Wednesday, September 21, 2011

Kitchen and Household Sanitation

For the past few years, I’ve been using a 10% bleach solution to sanitize around the house.  I know a lot of people are trying to get away from bleach these days, but I love it!  I know it works.  When I took microbiology lab in college, we ended up with a lot of Petri dishes full of all sorts of microbes.  We opened them all up, put them in the sink, and poured bleach over them.  It’s just so effective.

That being said, take safety precautions when using bleach.  Don’t mix it with other cleaners, make sure there is good ventilation, and limit exposure.

Straight bleach is too strong for household use and is not necessary.  Even when cleaning up blood, the protocol is a 10% bleach solution.  So this is what I used around my bathrooms and kitchen.

A few weeks ago, I was introduced to a new household sanitizer.  Once a month, the women at my church get together for Mary and Martha Monday.  Generally, one of the women gives her testimony and teaches us a skill she has.  This month, we had our first man share with us.

Tim is a professional chef and caterer (find his Facebook page here).  He also teaches ServeSafe classes.  He shared his recipe for an all-purpose cleaning solution.  Not only does it sanitize and disinfect, but it is way cheaper than any disinfectant you would find in the cleaning product aisle.

These products are expensive!

His solution still uses bleach, but in a much lower concentration so I feel comfortable using it everywhere.  The addition of vinegar boosts the disinfecting power.  Both of these are great disinfectants in their own right, but put them together, and you’ve got a super disinfectant.  (Source)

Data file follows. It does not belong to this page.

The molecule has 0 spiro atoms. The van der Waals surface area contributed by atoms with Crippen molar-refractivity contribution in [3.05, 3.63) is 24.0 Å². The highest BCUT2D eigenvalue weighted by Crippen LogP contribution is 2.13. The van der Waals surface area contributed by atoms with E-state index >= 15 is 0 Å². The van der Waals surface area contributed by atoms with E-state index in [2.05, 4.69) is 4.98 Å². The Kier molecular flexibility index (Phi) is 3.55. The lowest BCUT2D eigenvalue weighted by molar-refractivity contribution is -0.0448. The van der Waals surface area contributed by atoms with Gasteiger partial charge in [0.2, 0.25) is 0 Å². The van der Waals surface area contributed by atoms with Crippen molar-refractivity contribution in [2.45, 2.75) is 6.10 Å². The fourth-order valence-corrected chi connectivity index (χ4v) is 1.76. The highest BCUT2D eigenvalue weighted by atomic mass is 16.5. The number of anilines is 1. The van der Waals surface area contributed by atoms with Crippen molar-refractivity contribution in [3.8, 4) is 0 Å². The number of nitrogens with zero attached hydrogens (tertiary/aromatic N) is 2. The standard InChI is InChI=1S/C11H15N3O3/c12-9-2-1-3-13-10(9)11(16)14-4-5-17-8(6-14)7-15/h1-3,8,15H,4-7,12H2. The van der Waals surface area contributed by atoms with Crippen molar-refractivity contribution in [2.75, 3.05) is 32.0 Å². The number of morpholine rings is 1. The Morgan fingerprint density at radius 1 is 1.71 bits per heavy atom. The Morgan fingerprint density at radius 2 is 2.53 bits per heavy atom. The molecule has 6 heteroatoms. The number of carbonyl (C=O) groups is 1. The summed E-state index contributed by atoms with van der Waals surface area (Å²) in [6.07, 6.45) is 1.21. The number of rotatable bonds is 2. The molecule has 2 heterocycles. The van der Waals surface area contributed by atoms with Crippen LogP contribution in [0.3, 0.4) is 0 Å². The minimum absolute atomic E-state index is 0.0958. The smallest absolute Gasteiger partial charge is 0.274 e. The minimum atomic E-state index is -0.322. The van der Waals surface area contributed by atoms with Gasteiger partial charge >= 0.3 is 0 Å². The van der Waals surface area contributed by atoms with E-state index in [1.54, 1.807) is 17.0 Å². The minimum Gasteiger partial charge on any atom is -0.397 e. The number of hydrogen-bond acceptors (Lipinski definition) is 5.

So far I’ve used it on the kitchen counters, stovetop, compost bowl, April’s highchair, dining room table, tile floor, laminate floor, and toilet.  He even suggests using it to wash the shells of eggs that will be used in raw-egg recipes (more on that in the future).

Household Sanitizing Solution
1 gallon water
1 oz. (2 Tbsp.) household bleach
1 oz. (2 Tbsp.) 5% distilled white vinegar (the cheap stuff)

Mix all ingredients in a clean gallon jug.

Be sure to clearly label the jug, including the ingredients and their quantities.

I label it on all sides.

Not only does this give you the recipe next
time you need to make it, but then you have
the exact ingredients and quantities to tell
the doctor or poison control in case of
accidental ingestion.

Pour into spray bottles as needed.

I currently have three of these spread
throughout the house and am going to get
more when I can.

All-purpose Cleaner (for greasy messes, food spills, etc.)
1 batch household sanitizing solution
1-2 Tbsp. castile soap

Mix and dispense into spray bottle.


StaceyN said...

We use a homemade vinegar-containing all-purpose cleaner in our house every day, but I have never considered mixing bleach with vinegar. I have always thought that vinegar and bleach react and release chlorine gas, which is not something we would want in our house. In fact, I have stopped using a bleach-based dishwasher detergent so that I could feel safe using vinegar in the dishwasher (which is AWESOME for keeping dishes sparkling). So is that not true then about bleach and vinegar reacting that way? I would love to be able to use them together and know that it is safe.

Sumiko said...

As long as you use the ratios given, you are completely fine! The vinegar drops the pH to the 6 range. If it gets down below 4, then you have problems with chlorine gas forming. Tim's recommendation for cleaning the dishwasher was to pour 1 c. of bleach and 1 c. of vinegar into the empty dishwasher and let it run through a cycle. Sanitizes and gets rid of hard water deposits! Clean away!

Dawn said...

I noticed in the source article for the bleach/vinegar solution that they recommend 1 cup bleach, 1 cup vinegar, and 1 gallon of water. I'm curious as to why your friend only does 1 oz of each and if it is still as effective.

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